WASHINGTON – A non-profit Washington, DC watchdog group, Campaign for Accountability (CfA) has filed a lawsuit (CV-2017-2335) in the District Court of Oklahoma against Oklahoma Attorney General Mike Hunter and Oklahoma State Auditor and Inspector Gary Jones for failing to release copies of audits and documents related to corruption allegations associated with the management of the Tar Creek Reclamation site in the state, according to their press release.
“While he was serving as the Attorney General of Oklahoma, EPA Administrator Scott Pruitt declined to bring criminal charges in response to an audit that found evidence of criminal wrongdoing at the Tar Creek Reclamation site,” said CfA Executive Director Daniel E. Stevens in a press release issued by Monday, Nov. 27 by CfA. “Why did he refuse to bring charges? We don’t know because the Oklahoma Attorney General’s office has repeatedly refused to release documents related to this audit.”
CfA's filing claims that on April 21, 2011, then, AG Pruitt sent a letter to State Auditor Jones requesting that the Auditor’s Office investigate “suspected unlawful contracting practices of the Lead-Impacted Communities Relocation Trust (LICRAT), a Public Trust and Agency of the State of Oklahoma.”
LICRAT was created to oversee the buyout and demolition of vacant homes near Tar Creek of a 40 square mile area in northeast Oklahoma, including Picher contaminated by decades of lead and zinc mining. Concerns about unlawful contracting practices with LICRAT had been brought to the AG’s attention by then, U.S. Senator Tom Coburn.
CfA states in their filing, while conducting the audit, the State Auditor’s office found evidence of criminal wrongdoing at the site. Jones reported his findings to Pruitt, but CfA says, without explanation, Pruitt rejected the findings and declined to bring criminal charges.
In 2015, the auditor’s office asked Pruitt to authorize the release of the LICRAT audit pursuant to the Oklahoma Open Records Act (ORA). Pruitt denied the request stating, “our office is concerned about publication of unsubstantiated criminal allegations against private citizens.” The auditor’s office disputed Pruitt’s rationale, stating that they were not aware of “any unsubstantiated claims” and that “the individuals named in the report are members of a public trust or a contractor whose services were retained as part of this substantive project.”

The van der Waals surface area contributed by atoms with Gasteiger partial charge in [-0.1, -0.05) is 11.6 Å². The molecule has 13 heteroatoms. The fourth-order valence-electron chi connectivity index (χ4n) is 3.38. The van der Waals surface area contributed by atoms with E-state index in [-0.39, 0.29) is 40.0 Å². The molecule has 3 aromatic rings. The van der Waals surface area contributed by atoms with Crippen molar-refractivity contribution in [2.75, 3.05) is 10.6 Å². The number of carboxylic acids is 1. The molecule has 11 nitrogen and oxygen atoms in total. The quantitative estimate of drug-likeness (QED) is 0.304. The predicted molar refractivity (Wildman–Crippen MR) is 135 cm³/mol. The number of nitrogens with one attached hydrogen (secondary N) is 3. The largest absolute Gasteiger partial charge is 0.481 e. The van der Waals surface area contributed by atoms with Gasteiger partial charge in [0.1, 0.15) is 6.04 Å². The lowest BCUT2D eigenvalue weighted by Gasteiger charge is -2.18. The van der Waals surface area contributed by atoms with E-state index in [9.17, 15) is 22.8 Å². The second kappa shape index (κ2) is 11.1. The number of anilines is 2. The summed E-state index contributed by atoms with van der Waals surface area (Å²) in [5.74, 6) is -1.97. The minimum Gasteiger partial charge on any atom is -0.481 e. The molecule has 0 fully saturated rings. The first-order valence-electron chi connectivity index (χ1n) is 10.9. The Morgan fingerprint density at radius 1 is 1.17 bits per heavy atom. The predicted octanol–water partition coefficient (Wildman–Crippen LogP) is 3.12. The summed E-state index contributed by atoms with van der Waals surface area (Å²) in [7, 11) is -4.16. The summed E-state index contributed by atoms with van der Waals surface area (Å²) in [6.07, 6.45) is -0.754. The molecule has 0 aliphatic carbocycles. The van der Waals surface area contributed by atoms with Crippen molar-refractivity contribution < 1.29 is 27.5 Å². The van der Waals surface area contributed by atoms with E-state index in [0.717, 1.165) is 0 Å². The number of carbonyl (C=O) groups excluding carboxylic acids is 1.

According to CfA, on November 9, 2017, CfA made an Open Records Act request of the auditor’s office for the records, following the unsuccessful efforts of E&E News to obtain them. In response, the auditor explained that he wanted to release the records, but had been instructed not to do so by the AG’s office. CfA filed a request for the records directly with the AG’s office, which denied the request.
In the filing CfA quotes a response from Trey Davis, Director of Administration for the Auditor's Office, writing on behalf of the office, stating, “Let me be clear, if it was up to us, we would publicly release the audit and all of its associated work papers. We uphold the public's right to know how its tax dollars are being spent. We strenuously promote accountability and transparency in both the action of public officials and expenditure of public funds.”
The CfA filing says Davis concluded, “We regret that we are unable to respond to your request as we find the position of the AG to be untenable despite that office being regarded as the state's chief law enforcer. In the final analysis, we are auditors, and we will- reluctantly- follow this legal position as expressed until such time as the opinion has been overturned by a court of competent jurisdiction.”
On Nov. 14, CfA sent an ORA request to the AG's Office requesting access to the audits and related documents regarding LICRA, and CfA received a response the following day stating the ORA exempts disclosure of the AG files.
Campaign for Accountability is a nonprofit watchdog organization that uses research, litigation, and aggressive communications to expose misconduct and malfeasance in public life and hold those who act at the expense of the public good accountable for their actions, according to their website information.
CfA's Stevens continued in the CfA press release, “Scott Pruitt decided not to prosecute alleged corruption and has been trying to hide the reasons for this questionable decision from the public ever since. Oklahoma citizens deserve to know what the government is so intent to hide.”
The Oklahoma Attorney General's Communications Director Terri Watkins said Monday afternoon their office had not yet been served officially with the lawsuit and would not comment until such time.
Melinda Stotts is the associate editor of the Miami News-Record. She can be emailed at firstname.lastname@example.org or followed on Twitter @MelindaStotts1.